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Zoffre said:
Pietro_Mercurios said:
Firstly, Dahl's children's books are mostly written for 9 year old (and under) kids who like to pull wings of small insects. Secondly, his adult books are written for adults who like to pull wings off small insects. Neither of which are Rowling's target audience.
I don't really see where you're going with this. Dahl wrote for a rang of ages and some of his books are more sophisticated than others. I fail to see him as "targetting" only one type of kid/adult.
Just proving that I've actually read and am familiar with the work of both authors. :)
Zoffre said:
Pietro_Mercurios said:
Yes, quite a media hype, that boosts a single mother into the richest woman in Britain category, in 10 years. If only all publishers were as adroit with the marketing. :roll:
Again, I fail to see what her being a single mother has to do with anything. As I said - right place at the right time.
Since you doubt, apparently unread, Rowling's abilities as an author, I was searching around, tabloid style, for other factoids, that might be significant to her success. Had she been a plumber, or sky diver, I might have popped that in to the sentence, instead. ;)
 

jefflovestone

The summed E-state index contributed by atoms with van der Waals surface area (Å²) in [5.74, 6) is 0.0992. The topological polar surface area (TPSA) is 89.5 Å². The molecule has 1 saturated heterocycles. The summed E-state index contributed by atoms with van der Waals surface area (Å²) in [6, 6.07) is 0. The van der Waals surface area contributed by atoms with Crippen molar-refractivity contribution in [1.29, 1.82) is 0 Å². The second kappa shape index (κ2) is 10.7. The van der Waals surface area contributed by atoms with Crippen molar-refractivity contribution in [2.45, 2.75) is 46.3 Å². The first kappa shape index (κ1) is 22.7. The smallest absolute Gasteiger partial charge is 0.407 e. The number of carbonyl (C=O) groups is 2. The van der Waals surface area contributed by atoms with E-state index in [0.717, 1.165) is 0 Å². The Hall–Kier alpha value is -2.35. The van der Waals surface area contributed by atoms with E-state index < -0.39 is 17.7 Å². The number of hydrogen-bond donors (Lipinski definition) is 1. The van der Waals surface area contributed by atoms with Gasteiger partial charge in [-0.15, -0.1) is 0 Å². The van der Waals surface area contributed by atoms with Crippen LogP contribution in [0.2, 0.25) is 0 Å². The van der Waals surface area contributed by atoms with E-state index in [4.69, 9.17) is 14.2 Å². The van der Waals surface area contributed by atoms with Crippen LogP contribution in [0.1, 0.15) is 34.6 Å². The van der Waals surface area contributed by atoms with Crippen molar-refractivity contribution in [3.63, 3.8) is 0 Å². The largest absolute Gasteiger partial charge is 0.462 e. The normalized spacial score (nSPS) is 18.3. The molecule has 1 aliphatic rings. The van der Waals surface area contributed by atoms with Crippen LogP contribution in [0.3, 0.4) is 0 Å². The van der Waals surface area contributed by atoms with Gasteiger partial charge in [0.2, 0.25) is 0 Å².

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I'm intrigued by the idea of Rowlings being in the 'right place at the right time'.

If the first Potter book came out in 1997 and was a success within its first year, I'm curious as to what other cultural factors were out there at the time that gave Rowlings' work a springboard. I know there's older precedents - boarding school genre and magical kids are hardly new, but I'm interested as to what was around then that might have given Rowlings a cultural 'leg up'

The TV series Buffy the Vampire Slayer started in America that year too (although the less popular/influential film came out a good few years before that) but took a while longer to really take a footing in the UK.

Neil Gaiman's Tim Hunter (child destined to be world's greatest wizard complete with an owl and magical mentors!) had appeared earlier in that decade.

Any suggestions?
 

Bistoinferno

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Well, I'm not too familiar with the Potter books, however if I had to choose between giving my (future, maybe...) kids Rowling or Roald Dahl I'd plump for Dahl every time.